Interviews with New England Wedding Vendors: Wedding Venues!
I’m so excited to announce the finale of my blog’s miniseries of interviews! I have discussed the COVID-19 pandemic effects on the wedding industry in Massachusetts and New England. Today’s vendor industry is wedding venues! I had the opportunity to interview Stacie Warcewicz at Red Ridge Meadow, Tom Cassar at Cobb Hill Estate, Kate Heemsworth at Hotel Providence. In addition, Ashleigh Currier Mutty at Steeple Hall, as well as Christa McLean at Flag Hill Distillery & Winery.
A little about the interviewees…
Stacie works with Red Ridge Meadow, a family-owned and operated wedding venue that boasts over fifty acres of pasture. Located in the rustic country, Red Ridge Meadow is the perfect destination for couples who want to celebrate their marriage in a natural, scenic landscape that is charming, timeless, and beautiful.
Tom works with Cobb Hill Estate as a business manager and client communicator. Cobb Hill is a mountaintop wedding venue that offers wedding packages in New Hampshire’s Monadnock Region. We do these from April through October and includes onsite lodging.
Kate works with Hotel Providence in Rhode Island as the Catering Sales Manager. Hotel Providence is a full-service event venue with unique space & incredible menus. We offer top-notch services for weddings, special events, and corporate groups.
Ashleigh works with Steeple Hall, an event and wedding venue and full-service restaurant. They offer timeless and classic events in New England, with the unforgettable experience all taking place within a stunning cathedral.
Christa works with Flag Hill Distillery & Winery, the largest vineyard and farm distillery and first legal distillery in New Hampshire. Flag Hill offers farm-distilled whiskeys and craft spirits, luxury wines, vineyard-side tented events for up to 250 guests. In addition, a post and beam dining room that can accommodate up to 75 guests. Also a stone fireplace that is festive and cozy during the winter season.
Without further ado, let’s get into the final interview…
When inquiring about the effects of the COVID-19 pandemic on their businesses, Stacie states the following. “95 percent of our 2020 weddings have canceled or rescheduled.”
Tom says, “We went into 2020 looking at our best season ever. COVID-19 turned the industry as well as the economy upside down. In addition, we have [been] adjusting our business model to be able to host weddings in this new environment. I am surprised by the number of couples that have adjusted with an amazing amount of positive energy and creativity. They do this to continue with their plans and work with their families to make their wedding happen. Ultimately this experience will help build a foundation for a long and happy marriage and closer relations with their families.”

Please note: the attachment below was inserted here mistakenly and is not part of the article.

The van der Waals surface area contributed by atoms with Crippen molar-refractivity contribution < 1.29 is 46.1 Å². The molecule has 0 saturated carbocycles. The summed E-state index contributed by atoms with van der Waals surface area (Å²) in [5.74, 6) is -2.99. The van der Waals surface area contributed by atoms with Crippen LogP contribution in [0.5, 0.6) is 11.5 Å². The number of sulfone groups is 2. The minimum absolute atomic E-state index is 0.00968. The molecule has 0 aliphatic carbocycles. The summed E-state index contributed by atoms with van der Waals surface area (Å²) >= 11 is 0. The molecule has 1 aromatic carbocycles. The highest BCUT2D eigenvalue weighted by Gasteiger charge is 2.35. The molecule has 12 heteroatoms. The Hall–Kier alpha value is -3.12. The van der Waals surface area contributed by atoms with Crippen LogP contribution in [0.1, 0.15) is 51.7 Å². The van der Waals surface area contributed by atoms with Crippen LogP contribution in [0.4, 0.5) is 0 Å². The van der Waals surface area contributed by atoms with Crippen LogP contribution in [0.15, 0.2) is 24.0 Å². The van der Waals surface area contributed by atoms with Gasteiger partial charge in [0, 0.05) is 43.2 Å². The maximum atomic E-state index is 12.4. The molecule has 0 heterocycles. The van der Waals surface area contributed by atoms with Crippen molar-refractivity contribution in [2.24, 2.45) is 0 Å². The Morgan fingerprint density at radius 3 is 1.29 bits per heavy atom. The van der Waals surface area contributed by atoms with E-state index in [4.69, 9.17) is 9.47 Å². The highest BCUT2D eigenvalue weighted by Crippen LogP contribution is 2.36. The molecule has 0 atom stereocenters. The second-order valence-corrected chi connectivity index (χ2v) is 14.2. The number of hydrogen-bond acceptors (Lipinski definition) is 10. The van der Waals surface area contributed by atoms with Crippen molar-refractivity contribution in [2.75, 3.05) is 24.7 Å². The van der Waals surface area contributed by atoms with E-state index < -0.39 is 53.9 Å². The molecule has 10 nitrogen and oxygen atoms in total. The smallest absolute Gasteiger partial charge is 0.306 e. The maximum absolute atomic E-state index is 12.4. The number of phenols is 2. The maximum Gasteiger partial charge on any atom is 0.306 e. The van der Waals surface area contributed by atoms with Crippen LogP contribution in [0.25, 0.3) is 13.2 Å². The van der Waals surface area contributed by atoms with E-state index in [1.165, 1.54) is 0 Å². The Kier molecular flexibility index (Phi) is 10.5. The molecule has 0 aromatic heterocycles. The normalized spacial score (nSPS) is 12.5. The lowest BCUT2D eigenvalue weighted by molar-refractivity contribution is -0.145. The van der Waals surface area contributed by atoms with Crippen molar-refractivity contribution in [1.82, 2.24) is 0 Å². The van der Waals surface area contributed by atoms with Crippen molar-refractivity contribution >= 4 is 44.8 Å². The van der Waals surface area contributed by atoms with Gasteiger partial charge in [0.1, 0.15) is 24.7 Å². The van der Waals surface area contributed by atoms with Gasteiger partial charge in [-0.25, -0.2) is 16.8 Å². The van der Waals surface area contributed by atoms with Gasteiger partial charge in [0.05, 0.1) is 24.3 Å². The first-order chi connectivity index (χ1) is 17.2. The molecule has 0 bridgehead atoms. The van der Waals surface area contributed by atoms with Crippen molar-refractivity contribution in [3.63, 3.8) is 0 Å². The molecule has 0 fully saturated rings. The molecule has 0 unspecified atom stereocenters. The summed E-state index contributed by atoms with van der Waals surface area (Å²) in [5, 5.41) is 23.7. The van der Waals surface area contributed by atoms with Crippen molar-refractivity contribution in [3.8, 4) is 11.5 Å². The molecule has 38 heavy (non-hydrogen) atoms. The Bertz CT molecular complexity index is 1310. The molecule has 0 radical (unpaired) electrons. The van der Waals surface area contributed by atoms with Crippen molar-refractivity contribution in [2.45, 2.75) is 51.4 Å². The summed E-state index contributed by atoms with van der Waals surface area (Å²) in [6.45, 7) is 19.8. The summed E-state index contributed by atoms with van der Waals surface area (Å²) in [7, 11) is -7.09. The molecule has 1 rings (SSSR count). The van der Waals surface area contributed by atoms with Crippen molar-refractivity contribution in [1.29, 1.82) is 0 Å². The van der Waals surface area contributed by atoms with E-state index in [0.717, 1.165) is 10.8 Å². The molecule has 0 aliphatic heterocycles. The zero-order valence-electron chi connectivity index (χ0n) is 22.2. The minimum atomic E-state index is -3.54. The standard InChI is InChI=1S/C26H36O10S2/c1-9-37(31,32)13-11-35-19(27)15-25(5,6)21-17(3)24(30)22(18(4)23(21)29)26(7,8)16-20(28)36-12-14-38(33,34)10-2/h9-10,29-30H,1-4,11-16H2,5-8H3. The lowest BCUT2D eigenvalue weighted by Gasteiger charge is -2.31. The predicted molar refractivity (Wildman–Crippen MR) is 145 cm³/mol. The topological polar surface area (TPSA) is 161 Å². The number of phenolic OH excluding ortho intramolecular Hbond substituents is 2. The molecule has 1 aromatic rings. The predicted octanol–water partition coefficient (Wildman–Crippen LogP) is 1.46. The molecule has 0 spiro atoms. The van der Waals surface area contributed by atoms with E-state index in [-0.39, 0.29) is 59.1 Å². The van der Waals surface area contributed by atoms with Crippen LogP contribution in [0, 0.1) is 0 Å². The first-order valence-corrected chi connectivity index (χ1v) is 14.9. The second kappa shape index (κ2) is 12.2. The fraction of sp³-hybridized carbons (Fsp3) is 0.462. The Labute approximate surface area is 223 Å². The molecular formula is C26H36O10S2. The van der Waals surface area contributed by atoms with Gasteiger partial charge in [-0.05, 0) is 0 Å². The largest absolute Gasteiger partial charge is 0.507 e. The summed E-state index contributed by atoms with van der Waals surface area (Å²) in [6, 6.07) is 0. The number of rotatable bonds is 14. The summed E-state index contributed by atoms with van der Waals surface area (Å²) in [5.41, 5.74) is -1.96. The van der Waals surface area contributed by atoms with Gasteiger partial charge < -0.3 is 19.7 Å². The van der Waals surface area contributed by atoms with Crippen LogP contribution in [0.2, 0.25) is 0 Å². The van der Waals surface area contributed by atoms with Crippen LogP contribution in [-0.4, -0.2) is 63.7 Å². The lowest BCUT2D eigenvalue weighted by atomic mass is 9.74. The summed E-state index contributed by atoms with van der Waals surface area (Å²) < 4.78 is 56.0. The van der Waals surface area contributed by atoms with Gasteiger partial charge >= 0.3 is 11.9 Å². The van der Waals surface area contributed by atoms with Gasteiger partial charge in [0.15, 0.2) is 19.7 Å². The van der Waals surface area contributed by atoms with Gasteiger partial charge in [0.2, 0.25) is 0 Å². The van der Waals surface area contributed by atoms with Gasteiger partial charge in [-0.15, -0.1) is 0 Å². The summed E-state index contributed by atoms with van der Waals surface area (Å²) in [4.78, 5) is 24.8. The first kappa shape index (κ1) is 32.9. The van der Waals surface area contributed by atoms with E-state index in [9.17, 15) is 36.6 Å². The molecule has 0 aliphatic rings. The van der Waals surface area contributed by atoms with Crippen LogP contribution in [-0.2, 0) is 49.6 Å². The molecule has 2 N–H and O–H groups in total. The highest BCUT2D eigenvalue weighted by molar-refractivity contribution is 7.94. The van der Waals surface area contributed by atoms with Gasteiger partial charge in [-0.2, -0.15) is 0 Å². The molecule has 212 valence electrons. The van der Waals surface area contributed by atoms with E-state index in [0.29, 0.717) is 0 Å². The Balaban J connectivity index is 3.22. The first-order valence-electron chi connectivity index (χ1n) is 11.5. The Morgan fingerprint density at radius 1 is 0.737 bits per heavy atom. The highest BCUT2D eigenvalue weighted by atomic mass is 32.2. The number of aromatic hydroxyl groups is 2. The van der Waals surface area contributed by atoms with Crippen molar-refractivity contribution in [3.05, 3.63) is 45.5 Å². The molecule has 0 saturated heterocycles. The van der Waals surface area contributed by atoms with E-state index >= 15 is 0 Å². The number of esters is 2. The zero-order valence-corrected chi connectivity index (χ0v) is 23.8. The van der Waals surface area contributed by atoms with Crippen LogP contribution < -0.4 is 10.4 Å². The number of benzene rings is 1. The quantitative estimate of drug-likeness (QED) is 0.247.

Kate responds, “[Almost] all weddings have been postponed to 2021. [However,] [our] micro-wedding package has been tremendously popular. To be honest, it’s been nice to have time to press pause and reflect [and] we were given the luxury of reevaluating our business practices and making sure we’re delivering the best possible product.”
Ashleigh mentions, “We had to close our doors for regular dining for nearly three months. We have had to reconfigure our events schedule. In the case of our venue specifically, we were planning to do a large renovation. However, initially had a tight timeline to get it completed. Our renovations ironically started just as the pandemic hit. Therefore, the silver lining was we were able to complete the renovation without the stress of an impending event. And it looks great!”
Such yummy food too!
Christa adds, “Our busy season was essentially delayed by 3 months. Early into the pandemic, we shifted our distillery operations to make hand sanitizer which REALLY took off. We started by donating to first responders and then started selling to the general public as well! We have truly been preparing for the worst while hoping for the best.”
Regarding their ideas on the overall impact on the wedding industry as a whole,